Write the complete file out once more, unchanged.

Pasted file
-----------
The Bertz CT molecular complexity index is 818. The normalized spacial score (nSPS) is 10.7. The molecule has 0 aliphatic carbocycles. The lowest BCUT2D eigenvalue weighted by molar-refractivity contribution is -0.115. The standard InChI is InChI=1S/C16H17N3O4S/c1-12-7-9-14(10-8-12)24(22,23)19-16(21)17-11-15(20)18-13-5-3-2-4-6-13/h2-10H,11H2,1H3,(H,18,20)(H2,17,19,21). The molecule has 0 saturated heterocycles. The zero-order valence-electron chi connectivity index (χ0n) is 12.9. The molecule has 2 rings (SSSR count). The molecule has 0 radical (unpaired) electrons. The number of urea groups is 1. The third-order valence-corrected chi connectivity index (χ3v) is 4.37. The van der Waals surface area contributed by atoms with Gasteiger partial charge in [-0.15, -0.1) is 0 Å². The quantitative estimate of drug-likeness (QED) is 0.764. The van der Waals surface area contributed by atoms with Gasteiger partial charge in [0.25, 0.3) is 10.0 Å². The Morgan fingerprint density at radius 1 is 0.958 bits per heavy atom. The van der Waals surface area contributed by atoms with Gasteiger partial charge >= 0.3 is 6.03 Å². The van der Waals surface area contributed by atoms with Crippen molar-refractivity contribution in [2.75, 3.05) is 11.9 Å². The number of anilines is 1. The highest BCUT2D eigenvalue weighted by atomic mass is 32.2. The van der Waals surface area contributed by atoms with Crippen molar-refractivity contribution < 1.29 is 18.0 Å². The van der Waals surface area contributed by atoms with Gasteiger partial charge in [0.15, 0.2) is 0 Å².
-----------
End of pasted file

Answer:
The Bertz CT molecular complexity index is 818. The normalized spacial score (nSPS) is 10.7. The molecule has 0 aliphatic carbocycles. The lowest BCUT2D eigenvalue weighted by molar-refractivity contribution is -0.115. The standard InChI is InChI=1S/C16H17N3O4S/c1-12-7-9-14(10-8-12)24(22,23)19-16(21)17-11-15(20)18-13-5-3-2-4-6-13/h2-10H,11H2,1H3,(H,18,20)(H2,17,19,21). The molecule has 0 saturated heterocycles. The zero-order valence-electron chi connectivity index (χ0n) is 12.9. The molecule has 2 rings (SSSR count). The molecule has 0 radical (unpaired) electrons. The number of urea groups is 1. The third-order valence-corrected chi connectivity index (χ3v) is 4.37. The van der Waals surface area contributed by atoms with Gasteiger partial charge in [-0.15, -0.1) is 0 Å². The quantitative estimate of drug-likeness (QED) is 0.764. The van der Waals surface area contributed by atoms with Gasteiger partial charge in [0.25, 0.3) is 10.0 Å². The Morgan fingerprint density at radius 1 is 0.958 bits per heavy atom. The van der Waals surface area contributed by atoms with Gasteiger partial charge >= 0.3 is 6.03 Å². The van der Waals surface area contributed by atoms with Crippen molar-refractivity contribution in [2.75, 3.05) is 11.9 Å². The number of anilines is 1. The highest BCUT2D eigenvalue weighted by atomic mass is 32.2. The van der Waals surface area contributed by atoms with Crippen molar-refractivity contribution < 1.29 is 18.0 Å². The van der Waals surface area contributed by atoms with Gasteiger partial charge in [0.15, 0.2) is 0 Å².